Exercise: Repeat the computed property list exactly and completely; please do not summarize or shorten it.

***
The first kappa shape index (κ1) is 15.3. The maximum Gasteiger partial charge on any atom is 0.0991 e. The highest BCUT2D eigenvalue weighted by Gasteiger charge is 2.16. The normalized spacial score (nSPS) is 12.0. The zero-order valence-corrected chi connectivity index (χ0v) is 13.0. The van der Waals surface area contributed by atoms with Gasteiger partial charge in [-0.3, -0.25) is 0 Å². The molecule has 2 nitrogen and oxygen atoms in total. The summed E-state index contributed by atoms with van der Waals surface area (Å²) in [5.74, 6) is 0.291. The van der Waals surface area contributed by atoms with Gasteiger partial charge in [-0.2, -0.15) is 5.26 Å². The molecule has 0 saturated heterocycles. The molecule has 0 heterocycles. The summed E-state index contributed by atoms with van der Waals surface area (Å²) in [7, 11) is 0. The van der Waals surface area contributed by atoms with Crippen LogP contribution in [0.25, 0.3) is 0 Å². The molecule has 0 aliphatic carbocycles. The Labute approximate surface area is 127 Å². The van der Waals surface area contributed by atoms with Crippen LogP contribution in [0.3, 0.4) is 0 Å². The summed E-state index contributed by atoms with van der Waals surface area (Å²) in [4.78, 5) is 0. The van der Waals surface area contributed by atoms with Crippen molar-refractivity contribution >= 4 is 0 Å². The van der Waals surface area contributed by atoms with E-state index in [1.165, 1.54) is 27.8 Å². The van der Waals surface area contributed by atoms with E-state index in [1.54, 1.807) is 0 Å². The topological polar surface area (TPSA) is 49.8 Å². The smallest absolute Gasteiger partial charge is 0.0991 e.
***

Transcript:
The first kappa shape index (κ1) is 15.3. The maximum Gasteiger partial charge on any atom is 0.0991 e. The highest BCUT2D eigenvalue weighted by Gasteiger charge is 2.16. The normalized spacial score (nSPS) is 12.0. The zero-order valence-corrected chi connectivity index (χ0v) is 13.0. The van der Waals surface area contributed by atoms with Gasteiger partial charge in [-0.3, -0.25) is 0 Å². The molecule has 2 nitrogen and oxygen atoms in total. The summed E-state index contributed by atoms with van der Waals surface area (Å²) in [5.74, 6) is 0.291. The van der Waals surface area contributed by atoms with Gasteiger partial charge in [-0.2, -0.15) is 5.26 Å². The molecule has 0 saturated heterocycles. The molecule has 0 heterocycles. The summed E-state index contributed by atoms with van der Waals surface area (Å²) in [7, 11) is 0. The van der Waals surface area contributed by atoms with Crippen LogP contribution in [0.25, 0.3) is 0 Å². The molecule has 0 aliphatic carbocycles. The Labute approximate surface area is 127 Å². The van der Waals surface area contributed by atoms with Crippen LogP contribution in [0.3, 0.4) is 0 Å². The summed E-state index contributed by atoms with van der Waals surface area (Å²) in [4.78, 5) is 0. The van der Waals surface area contributed by atoms with Crippen molar-refractivity contribution >= 4 is 0 Å². The van der Waals surface area contributed by atoms with E-state index in [1.165, 1.54) is 27.8 Å². The van der Waals surface area contributed by atoms with E-state index in [1.54, 1.807) is 0 Å². The topological polar surface area (TPSA) is 49.8 Å². The smallest absolute Gasteiger partial charge is 0.0991 e.